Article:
and I say

"your a slow, chidlish, boring, sour-grapes egoist and what have you, who should just shut up and ps. I hate you"

then I'm not so much debating or disagreeing with you, am I? ;)

Unfortunately this is just the sort of "debating/discussing" what we can read in abundance on this blog's comments and on TSF as well. :)

Anonymous said...

I too think Ebdon is dead wrong too (without the ranking format changes, he may well have not been at the Crucible this year), but as a player who has been around longer than most, he has just as much right to his opinion as everyone else.

Alpha

Anonymous said...

How strange that ROS and Ebbo are such opposites, yet provoke more opinions and discussion than anyone else! Variety is the spice of life.

Anonymous said...

well dave
ron may play well this week


at home

Anonymous said...

im loving all these tournaments without the rokit. we get to see people who want to be there and they get their chance as the spotlight kid for a DAY or more.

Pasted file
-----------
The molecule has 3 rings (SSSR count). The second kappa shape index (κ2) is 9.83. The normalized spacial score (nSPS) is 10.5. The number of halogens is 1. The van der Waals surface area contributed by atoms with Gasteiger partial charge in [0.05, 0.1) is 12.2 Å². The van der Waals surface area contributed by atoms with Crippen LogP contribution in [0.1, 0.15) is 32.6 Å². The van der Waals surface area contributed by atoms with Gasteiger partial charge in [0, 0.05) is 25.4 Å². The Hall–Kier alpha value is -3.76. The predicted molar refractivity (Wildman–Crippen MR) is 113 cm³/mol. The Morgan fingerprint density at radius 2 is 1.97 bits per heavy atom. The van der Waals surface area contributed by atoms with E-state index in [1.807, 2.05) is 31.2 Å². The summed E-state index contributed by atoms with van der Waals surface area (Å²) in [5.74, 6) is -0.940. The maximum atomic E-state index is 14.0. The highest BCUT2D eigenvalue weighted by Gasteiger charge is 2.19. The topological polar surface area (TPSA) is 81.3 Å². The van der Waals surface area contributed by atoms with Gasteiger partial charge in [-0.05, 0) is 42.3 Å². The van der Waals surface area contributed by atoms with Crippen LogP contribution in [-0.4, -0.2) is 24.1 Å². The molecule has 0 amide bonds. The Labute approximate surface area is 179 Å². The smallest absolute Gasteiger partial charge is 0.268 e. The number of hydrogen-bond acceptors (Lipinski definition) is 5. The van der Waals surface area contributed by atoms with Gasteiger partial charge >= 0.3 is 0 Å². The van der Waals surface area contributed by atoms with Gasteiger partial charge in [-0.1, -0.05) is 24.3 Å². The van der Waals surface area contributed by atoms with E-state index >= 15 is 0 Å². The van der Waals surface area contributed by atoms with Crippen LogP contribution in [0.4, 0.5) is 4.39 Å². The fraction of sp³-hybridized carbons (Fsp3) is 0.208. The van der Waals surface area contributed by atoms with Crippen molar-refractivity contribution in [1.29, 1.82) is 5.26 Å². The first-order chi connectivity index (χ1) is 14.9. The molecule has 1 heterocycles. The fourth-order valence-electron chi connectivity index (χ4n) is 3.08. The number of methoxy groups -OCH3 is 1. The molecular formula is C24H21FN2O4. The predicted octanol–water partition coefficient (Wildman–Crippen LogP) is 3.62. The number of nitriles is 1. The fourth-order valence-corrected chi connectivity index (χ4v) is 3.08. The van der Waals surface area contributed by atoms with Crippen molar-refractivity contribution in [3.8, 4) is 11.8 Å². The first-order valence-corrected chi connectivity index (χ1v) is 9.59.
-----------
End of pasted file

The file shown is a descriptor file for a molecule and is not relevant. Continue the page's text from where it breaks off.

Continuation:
close the door on the way out, ron.

Seifer Almasy said...

Hendon. Please explain to us all how reducing the number of frames played is groundbreaking or new?

In Tennis the French Open is a surface which favours 1 type of player generally. That is real difference. In cricket they have 20/20.

In Snooker we have shot clocks, but the traditionalists won't allow them as part of the main ranking calendar and that is sad. The PTC provides tons of shocks as these formats will when continued.

Ebdon is right about the format.